2. Experimental

Solid samples were prepared using Lu3N@C80 powder (purity > 97 wt%) purchased from LUNA Innovations. The Lu3N@C80 powder was pressed into a pellet with two gold electrodes at room temperature at a pressure of 1.25 GPa for 50 min. The so formed pellet was 5 mm in diameter and 0.525 mm thick. Prior to the measurements the powder and pellet samples were characterized by field emission scanning electron microscope (FE-SEM, JEOL JSM-7000), x-ray photoemission spectroscopy (XPS; AXIS-NOVA, SHIMATSU/KRATOS) and x-ray diffraction (XRD; JEOL JDX-3500K). In the XPS analysis the beam diameter of Al Ka line was 55 μm, and the binding energy resolution was 0.15 eV.

In the electrical measurements, the current passing through the pellet sample were measured using a digital electrometer (ADVANTEST R8252) with a current resolution of 1 f A at various d.c. bias voltages, , changing from 10 to 200 V. The Au/Lu3N@C80/Au structure consists of two Schottky contacts, connected backto-back. When a d.c. bias is applied, one of the Schottky diodes is forward and the other is reverse biased. At sufficiently high biases, the Au/Lu3N@C80/Au structure can be considered as a reverse-biased diode. Its currentvoltage characteristics can be written as where is the reverse saturation-current density, the effective Richardson constant,  the Schottky barrier and  the Boltzmann constant. Hence, from measurements of the temperature dependent current passing through the sample,  where A is the area of the electrodes on the sample, the Schottky barrier was obtained.

The pellet sample was set in a vacuum chamber of a cryostat during the electrical measurements. The base pressure of the vacuum chamber was less than 10−5 Pa. The current measurements were carried out in the course of heating up or cooling down process between the temperatures from 300 K to 500 K. The rate of heating or cooling was 0.14 Kmin−1 with a stepwise increment of 1.0 K.

3. Results

The SEM image of the surface of a Lu3N@C80 pellet sample is shown in Figure 1. The inset shows the structure formula of the Lu3N@C80 molecule. Figure 2 shows three x-ray photoemission spectra of the pellet sample at room temperature. They were obtained from the surface of the Lu3N@C80 sample before and after Ar+ ion sputtering for 10 and 30 s, respectively. Six peaks at biding energies of 12, 205, 287, 535 and 990 eV were observed in the spectra. The 12 eV peak is attributed to a photoemission from valence electrons of Lu atoms. The double peaks at 200 and 210 eV are the photoemissions from Lu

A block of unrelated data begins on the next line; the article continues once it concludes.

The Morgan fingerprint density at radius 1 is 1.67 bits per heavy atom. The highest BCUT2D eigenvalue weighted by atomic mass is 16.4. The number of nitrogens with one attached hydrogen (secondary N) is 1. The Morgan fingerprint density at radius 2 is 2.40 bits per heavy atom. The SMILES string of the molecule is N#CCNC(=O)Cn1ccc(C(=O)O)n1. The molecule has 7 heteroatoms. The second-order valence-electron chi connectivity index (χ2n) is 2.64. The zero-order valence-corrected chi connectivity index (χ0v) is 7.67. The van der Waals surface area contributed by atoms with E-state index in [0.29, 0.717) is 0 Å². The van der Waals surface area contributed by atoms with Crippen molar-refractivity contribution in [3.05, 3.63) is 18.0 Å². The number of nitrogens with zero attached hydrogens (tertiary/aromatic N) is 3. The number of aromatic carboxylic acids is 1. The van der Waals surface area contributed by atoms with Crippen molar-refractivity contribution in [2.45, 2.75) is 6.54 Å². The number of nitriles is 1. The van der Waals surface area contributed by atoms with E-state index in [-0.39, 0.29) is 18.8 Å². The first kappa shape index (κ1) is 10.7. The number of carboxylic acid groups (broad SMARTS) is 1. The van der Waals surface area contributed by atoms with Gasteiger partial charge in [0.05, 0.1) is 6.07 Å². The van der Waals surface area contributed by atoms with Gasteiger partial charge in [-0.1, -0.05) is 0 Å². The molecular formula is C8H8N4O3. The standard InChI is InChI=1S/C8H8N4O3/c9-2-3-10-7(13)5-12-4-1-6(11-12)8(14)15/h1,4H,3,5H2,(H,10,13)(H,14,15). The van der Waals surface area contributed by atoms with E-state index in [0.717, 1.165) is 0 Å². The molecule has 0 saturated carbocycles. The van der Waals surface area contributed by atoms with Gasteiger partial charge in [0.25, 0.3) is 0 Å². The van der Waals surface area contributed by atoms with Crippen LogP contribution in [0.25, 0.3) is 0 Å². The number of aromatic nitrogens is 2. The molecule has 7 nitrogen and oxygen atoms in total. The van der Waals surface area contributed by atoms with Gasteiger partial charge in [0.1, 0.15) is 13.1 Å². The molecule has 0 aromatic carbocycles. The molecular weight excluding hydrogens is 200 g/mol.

Figure 1. SEM image of the surface of a Lu3N@C80 pellet sample. The inset shows the structure formula of the Lu3N @C80 molecule.

Figure 2. X-ray photoemission spectra of the nanocrystalline Lu3N@C80 sample prepared at a pressure of 1.25 GPa. The spectra are detected on the surface of the sample before and after Ar+ ion sputtering for 10 and 30 s.

4 d 5/2 and 4 d 3/2 core levels. The peak around 287 and 535 eV comes from C 1s and O 1s core level, respectively. The peaks around 990 eV correspond to O KLL and C KVV Auger emissions. Also, the peaks around 240 eV observed after the Ar+ ion sputtering are from Ar 2 p 1/2 and 2 p 3/2 core levers. The measured XPS spectra showed up that the Ar+ ion sputtering causes both decrease in the O-related peaks and increase in the C and Lu-related peaks. This result indicates that the oxygen atoms adsorb only on the sample surface. From the spectrum after the 30 s Ar+ ion sputtering, atomic ratio of Lu/C is evaluated to be 3.24 at%, close to the stoichiometric ratio of 3.61 at% for Lu3N@C80. One should note that the photoemission from the N 1s level cannot be detected due to its smaller relative sensitivity factor (RSF) of 0.505 compared to the Lu 4 d RSF of 2.645. Although the RSF of C 1s is also small, 0.318, the XPS intensity by the C atom is somewhat strong because of the abundant concentration of C atoms in the Lu3N@C80 solid.

The photoemission spectra from the Lu 4 d 5/2 and 4 d 3/2 and C 1s core levels were enlarged in the energy scaling and they were respectively plotted in Figures 3(a) and (b). The peaks before the Ar+ ion sputtering appears at binding energies of 211 eV for Lu 4 d 3/2, 201 eV for Lu 4 d 5/2 and 289 eV for C 1s core level. On the other hand, the corresponding peaks measured after the sputtering shift to binding energies of 208 eV for Lu 4 d 3/2,